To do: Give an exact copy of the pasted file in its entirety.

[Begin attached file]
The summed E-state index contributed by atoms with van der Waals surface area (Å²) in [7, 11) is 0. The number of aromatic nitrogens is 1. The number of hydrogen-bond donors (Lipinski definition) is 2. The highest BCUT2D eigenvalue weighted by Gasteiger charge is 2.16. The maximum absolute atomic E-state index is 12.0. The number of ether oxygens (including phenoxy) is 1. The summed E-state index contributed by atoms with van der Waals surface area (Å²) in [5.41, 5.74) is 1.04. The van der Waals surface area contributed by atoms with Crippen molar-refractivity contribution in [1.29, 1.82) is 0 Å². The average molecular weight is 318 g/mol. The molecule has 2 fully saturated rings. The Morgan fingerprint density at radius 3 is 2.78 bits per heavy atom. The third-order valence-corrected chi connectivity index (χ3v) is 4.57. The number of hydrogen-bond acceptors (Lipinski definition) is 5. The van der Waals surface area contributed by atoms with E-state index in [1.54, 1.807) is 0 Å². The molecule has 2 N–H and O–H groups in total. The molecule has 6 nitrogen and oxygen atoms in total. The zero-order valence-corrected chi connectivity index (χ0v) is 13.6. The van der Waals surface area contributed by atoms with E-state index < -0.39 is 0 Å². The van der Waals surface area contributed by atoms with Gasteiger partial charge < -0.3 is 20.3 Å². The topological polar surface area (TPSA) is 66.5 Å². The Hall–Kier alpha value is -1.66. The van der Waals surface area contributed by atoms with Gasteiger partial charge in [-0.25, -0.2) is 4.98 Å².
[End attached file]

The summed E-state index contributed by atoms with van der Waals surface area (Å²) in [7, 11) is 0. The number of aromatic nitrogens is 1. The number of hydrogen-bond donors (Lipinski definition) is 2. The highest BCUT2D eigenvalue weighted by Gasteiger charge is 2.16. The maximum absolute atomic E-state index is 12.0. The number of ether oxygens (including phenoxy) is 1. The summed E-state index contributed by atoms with van der Waals surface area (Å²) in [5.41, 5.74) is 1.04. The van der Waals surface area contributed by atoms with Crippen molar-refractivity contribution in [1.29, 1.82) is 0 Å². The average molecular weight is 318 g/mol. The molecule has 2 fully saturated rings. The Morgan fingerprint density at radius 3 is 2.78 bits per heavy atom. The third-order valence-corrected chi connectivity index (χ3v) is 4.57. The number of hydrogen-bond acceptors (Lipinski definition) is 5. The van der Waals surface area contributed by atoms with E-state index in [1.54, 1.807) is 0 Å². The molecule has 2 N–H and O–H groups in total. The molecule has 6 nitrogen and oxygen atoms in total. The zero-order valence-corrected chi connectivity index (χ0v) is 13.6. The van der Waals surface area contributed by atoms with E-state index < -0.39 is 0 Å². The van der Waals surface area contributed by atoms with Gasteiger partial charge < -0.3 is 20.3 Å². The topological polar surface area (TPSA) is 66.5 Å². The Hall–Kier alpha value is -1.66. The van der Waals surface area contributed by atoms with Gasteiger partial charge in [-0.25, -0.2) is 4.98 Å².